By Jim Tune
“I experienced success in ministry,” the speaker said, “but it wasn’t worth it.”
I was attending a church planting conference. The speaker had served as pastor and as a leader of two national church planting networks. He had written books. At one point, he worked 364 days a year. (He took most of Christmas off.) This guy is, and was, a big deal. In hindsight, he said, it wasn’t worth it. He wanted us to learn from his mistakes.
In the years I’ve served as pastor and leader, I’ve seen many rise to the top. They are gifted people and have done great things. But I’ve also watched as many have made tragic mistakes. They have sacrificed family on the altar of ministry. Some have had affairs and lost their marriages and ministries. Some have lost their health.
The apostle Paul told Timothy, “Keep a close watch on yourself and on the teaching” (1 Timothy 4:16, English Standard Version). I’ve seen some Christian leaders lose their ministries because they took their eyes off their teaching, but I’ve seen many more lose their ministries because they weren’t keeping a close watch on their lives.
This means I need to watch for things that don’t count for success in ministry, but do count a lot for health in life. Here are a few: vacations with my wife; exercise; growing friendships; sleep; time spent in prayer and the Word; honest conversations; knowing my limits; and letting other people see the real me. It’s easy to sacrifice these for the sake of ministry, but it’s always a mistake. It’s not worth it.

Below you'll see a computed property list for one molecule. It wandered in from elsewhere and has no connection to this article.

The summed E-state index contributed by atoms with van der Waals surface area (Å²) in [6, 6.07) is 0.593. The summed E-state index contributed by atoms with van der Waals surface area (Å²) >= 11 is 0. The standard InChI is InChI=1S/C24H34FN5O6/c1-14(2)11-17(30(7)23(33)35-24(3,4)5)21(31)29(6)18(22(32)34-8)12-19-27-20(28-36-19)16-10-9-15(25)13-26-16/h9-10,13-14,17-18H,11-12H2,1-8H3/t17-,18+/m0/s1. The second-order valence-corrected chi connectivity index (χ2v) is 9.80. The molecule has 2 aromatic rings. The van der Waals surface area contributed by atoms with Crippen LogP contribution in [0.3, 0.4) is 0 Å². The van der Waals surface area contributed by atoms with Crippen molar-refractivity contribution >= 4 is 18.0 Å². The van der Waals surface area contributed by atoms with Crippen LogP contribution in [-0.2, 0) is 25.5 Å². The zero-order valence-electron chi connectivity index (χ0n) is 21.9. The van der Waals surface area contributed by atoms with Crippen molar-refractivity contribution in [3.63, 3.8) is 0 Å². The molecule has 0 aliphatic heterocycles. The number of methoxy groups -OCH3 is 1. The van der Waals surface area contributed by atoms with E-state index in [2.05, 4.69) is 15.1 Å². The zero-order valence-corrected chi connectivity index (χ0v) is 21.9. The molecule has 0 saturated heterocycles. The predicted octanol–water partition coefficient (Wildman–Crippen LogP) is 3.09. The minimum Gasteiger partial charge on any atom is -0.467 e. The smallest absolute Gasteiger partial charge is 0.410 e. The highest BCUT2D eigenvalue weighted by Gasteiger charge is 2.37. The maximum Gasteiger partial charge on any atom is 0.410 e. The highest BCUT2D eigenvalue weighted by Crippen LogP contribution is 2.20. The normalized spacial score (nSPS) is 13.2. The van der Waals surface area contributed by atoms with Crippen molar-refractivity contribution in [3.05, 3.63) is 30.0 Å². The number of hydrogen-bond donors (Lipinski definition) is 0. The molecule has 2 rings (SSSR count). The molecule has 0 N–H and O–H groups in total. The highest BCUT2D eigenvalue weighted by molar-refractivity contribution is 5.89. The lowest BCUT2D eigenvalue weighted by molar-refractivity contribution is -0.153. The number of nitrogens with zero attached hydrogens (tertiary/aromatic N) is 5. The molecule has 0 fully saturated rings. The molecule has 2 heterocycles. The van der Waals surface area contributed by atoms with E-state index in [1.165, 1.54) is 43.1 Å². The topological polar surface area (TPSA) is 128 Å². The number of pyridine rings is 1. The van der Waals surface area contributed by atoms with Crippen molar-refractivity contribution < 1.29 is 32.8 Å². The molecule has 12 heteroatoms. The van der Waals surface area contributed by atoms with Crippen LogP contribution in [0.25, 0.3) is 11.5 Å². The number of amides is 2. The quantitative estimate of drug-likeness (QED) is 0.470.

A local pastor met with the search committee of a church. They asked him how he would measure success if he came to that church. You would expect him to list things like attendance, growth, conversions, and more. He didn’t. He listed five things:
1. Jesus saying, “Well done, good and faithful servant.”
2. The best possible marriage.
3. His children following Jesus, and the knowledge that he had served as the best father possible.
4. A good bunch of friends.
5. The knowledge that he had equipped a team to do the work of ministry.
Those things—the approval of Jesus, loving others, and building into people—are the measures of success in ministry. They are much more impressive than any other kind of ministry success.
I’m not against hard work and sacrifice in ministry. They’re essential. But I am against losing our souls and our closest relationships for the sake of idolatrous success.
The best kind of ministry success flows out of character. That’s the kind of ministry success that really counts.